Divided We Stand: Why Inequality Keeps Rising

So just why is David Cameron so keen to cut the money paid in benefits to the disabled by 20% ?  Well it allows him to cut the top rate of income tax from 50% to 45% which is good for himself and all his friends who can afford to pay £250,000 for for dinner and never mind the fact that income inequality has already made the rich richer

A report from the OECD Directorate for Employment, Labour and Social Affairs (UK notes) states:

Income inequality among working-age persons has risen faster in the United Kingdom than in any other OECD country since 1975. From a peak in 2000 and subsequent fall, it has been rising again since 2005 and is nowwell above the OECD average.

The annual average income of the top 10% in 2008 was almost GBP 55,000, almost 12 times higher than that of the bottom 10%, who had an average income of GBP 4,700. This is up from a ratio of 8 to 1 in 1985. Taxes and benefits reduce inequality by a quarter in the United Kingdom, in line with the OECD average.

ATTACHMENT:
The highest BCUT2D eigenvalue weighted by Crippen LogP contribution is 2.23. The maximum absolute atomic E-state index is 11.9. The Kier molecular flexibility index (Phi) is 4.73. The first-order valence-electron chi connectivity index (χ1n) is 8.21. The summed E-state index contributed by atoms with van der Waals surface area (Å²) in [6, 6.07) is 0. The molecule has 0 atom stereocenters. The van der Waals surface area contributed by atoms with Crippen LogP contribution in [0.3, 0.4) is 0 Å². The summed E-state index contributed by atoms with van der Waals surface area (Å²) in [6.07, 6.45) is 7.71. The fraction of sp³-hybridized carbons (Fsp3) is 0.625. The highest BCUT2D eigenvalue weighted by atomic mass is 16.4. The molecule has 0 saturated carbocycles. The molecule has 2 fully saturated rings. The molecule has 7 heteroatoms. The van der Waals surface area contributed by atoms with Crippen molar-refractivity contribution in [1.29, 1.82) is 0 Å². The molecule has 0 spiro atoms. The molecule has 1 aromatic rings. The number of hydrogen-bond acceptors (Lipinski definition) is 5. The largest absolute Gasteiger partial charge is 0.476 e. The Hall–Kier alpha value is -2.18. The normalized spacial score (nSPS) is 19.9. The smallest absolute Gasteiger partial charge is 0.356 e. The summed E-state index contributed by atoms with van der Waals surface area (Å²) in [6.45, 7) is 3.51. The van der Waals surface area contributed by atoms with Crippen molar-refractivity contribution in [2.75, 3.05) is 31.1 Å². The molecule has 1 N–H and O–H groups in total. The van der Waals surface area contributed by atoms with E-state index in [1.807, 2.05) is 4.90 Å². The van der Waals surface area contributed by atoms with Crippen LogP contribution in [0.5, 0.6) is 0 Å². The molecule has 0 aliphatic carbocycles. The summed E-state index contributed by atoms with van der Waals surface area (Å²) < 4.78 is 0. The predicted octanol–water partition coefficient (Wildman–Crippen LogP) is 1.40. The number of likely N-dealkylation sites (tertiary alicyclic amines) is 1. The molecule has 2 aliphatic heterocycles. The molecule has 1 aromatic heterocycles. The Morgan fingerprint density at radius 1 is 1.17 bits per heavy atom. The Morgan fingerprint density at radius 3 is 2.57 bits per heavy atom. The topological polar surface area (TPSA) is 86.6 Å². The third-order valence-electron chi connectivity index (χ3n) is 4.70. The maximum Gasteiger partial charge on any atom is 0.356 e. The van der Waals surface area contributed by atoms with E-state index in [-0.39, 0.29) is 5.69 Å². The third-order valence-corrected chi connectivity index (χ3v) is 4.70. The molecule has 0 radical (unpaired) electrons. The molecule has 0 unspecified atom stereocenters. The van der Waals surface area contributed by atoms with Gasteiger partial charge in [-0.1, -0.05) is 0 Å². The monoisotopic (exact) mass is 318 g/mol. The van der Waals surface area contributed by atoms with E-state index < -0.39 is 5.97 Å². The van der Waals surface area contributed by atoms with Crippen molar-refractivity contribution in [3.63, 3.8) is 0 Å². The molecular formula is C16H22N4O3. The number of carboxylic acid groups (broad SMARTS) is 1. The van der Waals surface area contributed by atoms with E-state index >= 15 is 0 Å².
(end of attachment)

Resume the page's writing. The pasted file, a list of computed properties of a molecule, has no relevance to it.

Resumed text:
Amongst the key findings:

Top income shares doubled. The share of the top 1% of income earners increased from 7.1% in 1970 to 14.3% in 2005 [Table9.1]. Just prior to the global recession, the top 0.1% of top earners accounted for some 5% of total pre-tax income. At the same time, the top marginal income tax rate saw a marked decline: dropping from 60% in the 1980s to 40% in the 2000s, before its recent increase to 50%.
Benefits became less redistributive despite being more targeted towards the poor. This was largely driven by declining benefit amounts. It was also due to more people working, often at low-wage jobs and so not qualifying for benefits. And lastly due to tighter eligibility conditions.

Far from having the top rate of tax cut the report says that:

The growing share of income going to top earners means that this group now has a greater capacity to pay taxes. In this context governments may re-examine the redistributive role of taxation to ensure that wealthier individuals contribute their fair share of the tax burden.

You can read the full report here http://www.oecd.org/document/51/0,3746,en_2649_33933_49147827_1_1_1_1,00.html